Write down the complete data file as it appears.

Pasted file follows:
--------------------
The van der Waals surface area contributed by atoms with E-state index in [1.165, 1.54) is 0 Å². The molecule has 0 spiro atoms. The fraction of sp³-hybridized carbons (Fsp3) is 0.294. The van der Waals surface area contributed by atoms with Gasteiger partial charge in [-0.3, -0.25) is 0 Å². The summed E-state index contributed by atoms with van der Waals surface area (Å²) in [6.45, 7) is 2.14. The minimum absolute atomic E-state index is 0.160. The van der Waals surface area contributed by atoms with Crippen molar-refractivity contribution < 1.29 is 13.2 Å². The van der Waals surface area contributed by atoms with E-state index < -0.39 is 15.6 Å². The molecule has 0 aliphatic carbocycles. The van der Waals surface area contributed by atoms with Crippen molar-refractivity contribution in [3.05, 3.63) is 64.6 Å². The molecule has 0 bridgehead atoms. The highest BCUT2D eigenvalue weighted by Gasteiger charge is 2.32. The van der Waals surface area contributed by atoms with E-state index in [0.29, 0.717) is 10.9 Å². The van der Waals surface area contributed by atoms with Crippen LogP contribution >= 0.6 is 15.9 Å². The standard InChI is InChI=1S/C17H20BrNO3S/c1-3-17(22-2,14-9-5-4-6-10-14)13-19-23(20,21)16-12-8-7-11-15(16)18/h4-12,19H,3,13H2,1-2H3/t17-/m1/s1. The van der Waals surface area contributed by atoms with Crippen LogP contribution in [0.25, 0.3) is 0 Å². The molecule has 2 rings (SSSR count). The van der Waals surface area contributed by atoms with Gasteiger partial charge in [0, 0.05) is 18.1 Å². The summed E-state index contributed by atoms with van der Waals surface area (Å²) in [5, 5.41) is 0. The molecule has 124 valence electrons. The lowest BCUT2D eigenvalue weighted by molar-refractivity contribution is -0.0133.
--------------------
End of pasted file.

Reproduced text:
The van der Waals surface area contributed by atoms with E-state index in [1.165, 1.54) is 0 Å². The molecule has 0 spiro atoms. The fraction of sp³-hybridized carbons (Fsp3) is 0.294. The van der Waals surface area contributed by atoms with Gasteiger partial charge in [-0.3, -0.25) is 0 Å². The summed E-state index contributed by atoms with van der Waals surface area (Å²) in [6.45, 7) is 2.14. The minimum absolute atomic E-state index is 0.160. The van der Waals surface area contributed by atoms with Crippen molar-refractivity contribution < 1.29 is 13.2 Å². The van der Waals surface area contributed by atoms with E-state index < -0.39 is 15.6 Å². The molecule has 0 aliphatic carbocycles. The van der Waals surface area contributed by atoms with Crippen molar-refractivity contribution in [3.05, 3.63) is 64.6 Å². The molecule has 0 bridgehead atoms. The highest BCUT2D eigenvalue weighted by Gasteiger charge is 2.32. The van der Waals surface area contributed by atoms with E-state index in [0.29, 0.717) is 10.9 Å². The van der Waals surface area contributed by atoms with Crippen LogP contribution >= 0.6 is 15.9 Å². The standard InChI is InChI=1S/C17H20BrNO3S/c1-3-17(22-2,14-9-5-4-6-10-14)13-19-23(20,21)16-12-8-7-11-15(16)18/h4-12,19H,3,13H2,1-2H3/t17-/m1/s1. The van der Waals surface area contributed by atoms with Crippen LogP contribution in [0.25, 0.3) is 0 Å². The molecule has 2 rings (SSSR count). The van der Waals surface area contributed by atoms with Gasteiger partial charge in [0, 0.05) is 18.1 Å². The summed E-state index contributed by atoms with van der Waals surface area (Å²) in [5, 5.41) is 0. The molecule has 124 valence electrons. The lowest BCUT2D eigenvalue weighted by molar-refractivity contribution is -0.0133.